First time shooting film....

Discussion in 'General Gallery' started by thebasedsloth, Feb 26, 2012.

  1. thebasedsloth

    thebasedsloth No longer a newbie, moving up!

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    Last edited: Feb 26, 2012
  2. dxqcanada

    dxqcanada Been spending a lot of time on here!

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    First I would say ... drop the disposable cameras and get a reloadable film camera.
    Film cameras don't cost must these days.

    #1 In the first shot, I am not sure what the subject is.
    #2 ... too much sky.
    #3, I think you are looking at the stairs and the shadow of the stairs ... but there is too much other stuff that distracts. Possibly a different angle would have worked better ?
     
  3. thebasedsloth

    thebasedsloth No longer a newbie, moving up!

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    My aunt is actually sending me a Nikon N55 (f55) Slr really soon, I just used the disposable as a personal introduction..
    And thanks for the critique Btw, I agree with what you said
     
  4. Timoris

    Timoris No longer a newbie, moving up!

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    What film was inside that Camera?

    This will be important in the future.

    The film used in this case looks like it was Ilford or Kodak Portra.
    The Portra is used for portraits (Easy way to remember PORTra - PORTrait)

    These would have benefited from Kodak Ektar, gives better, more saturated colours more suitable for landscape. You can still use Ektar for portraits, but it gives a small tan to skin tones.
     
  5. dxqcanada

    dxqcanada Been spending a lot of time on here!

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    I would guess that they are using a Kodak disposable ... that has Kodak Funsaver 800
     
  6. Timoris

    Timoris No longer a newbie, moving up!

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    That name makes me chuckle.

    (Fast paced Commercial voice)

    NOW! Introducing Kodak FUNSAVER-800!
    SHOOT! People and Pets!
    CLICK! What Was that!?
    THE SOUND OF MEMORIES BEING TAKEN!

    KODAK FUNSAVER-800!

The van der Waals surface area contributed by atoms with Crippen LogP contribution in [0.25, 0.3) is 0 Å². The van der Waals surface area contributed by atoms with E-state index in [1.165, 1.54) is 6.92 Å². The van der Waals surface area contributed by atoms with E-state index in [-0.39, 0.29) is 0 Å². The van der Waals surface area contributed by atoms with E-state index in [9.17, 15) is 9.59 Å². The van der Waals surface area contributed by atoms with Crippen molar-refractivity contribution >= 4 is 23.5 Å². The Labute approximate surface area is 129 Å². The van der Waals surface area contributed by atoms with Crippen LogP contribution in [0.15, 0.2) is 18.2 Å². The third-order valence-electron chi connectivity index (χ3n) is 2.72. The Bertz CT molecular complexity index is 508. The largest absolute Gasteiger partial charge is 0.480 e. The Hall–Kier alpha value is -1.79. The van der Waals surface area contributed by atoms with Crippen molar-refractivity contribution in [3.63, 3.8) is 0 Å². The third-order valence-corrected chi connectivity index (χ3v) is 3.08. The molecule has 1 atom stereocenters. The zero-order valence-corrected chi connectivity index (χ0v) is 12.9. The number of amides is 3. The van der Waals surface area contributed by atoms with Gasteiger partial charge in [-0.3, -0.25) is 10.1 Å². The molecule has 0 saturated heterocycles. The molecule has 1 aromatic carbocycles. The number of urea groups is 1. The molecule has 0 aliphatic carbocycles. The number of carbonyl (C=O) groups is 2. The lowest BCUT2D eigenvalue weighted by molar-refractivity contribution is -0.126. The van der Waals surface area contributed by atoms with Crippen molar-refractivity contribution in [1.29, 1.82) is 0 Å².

BUY YOURS TODAY!
     
  7. Sw1tchFX

    Sw1tchFX TPF Noob!

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    The N55 is a great camera, but make sure you dial in +1 exposure compensation. Color negative film likes to be overexposed (the cheap stuff by ALOT), and when you dial in +1 it will bring up those blacks so they're not just grain and will bump up your saturation and smooth out tonality.
    [​IMG]
     
  8. thebasedsloth

    thebasedsloth No longer a newbie, moving up!

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    Thanks for the tip man!^
    I have a question though, how do you scan negatives? Idek if my scanner is able to scan em but how can you tell if a scanner is capable of scanning film?
    and if its not, is there a way to open the negative in PS and turn it into a positive that way?
     
  9. Hussain Frutan

    Hussain Frutan TPF Noob!

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    old is gold i think is amazing that u try to shot with flim at this time where every thing has become digital


    kepp up the good work
     
  10. Frequency

    Frequency Been spending a lot of time on here!

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    i like the second....

    Only if you don't feel bad..... you must select some strong subject from the millions around you... the images you have shown here are sharp and defined but lack a strong subject.....

    Regards :D
     
  11. Timoris

    Timoris No longer a newbie, moving up!

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    Have your film processed and burnt to CD. Don't bother spending to develop, it is cheaper this way and the scans will be much higher quality than with a prosumer scanner.
     
    Last edited: Feb 27, 2012
  12. thebasedsloth

    thebasedsloth No longer a newbie, moving up!

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    I should probably get 'aprosummer' scanner then!
    Another question; Would it be cheaper to develop it myself? Is it worth going through the trouble or should i just pay someone 5 bucks to do it?
     

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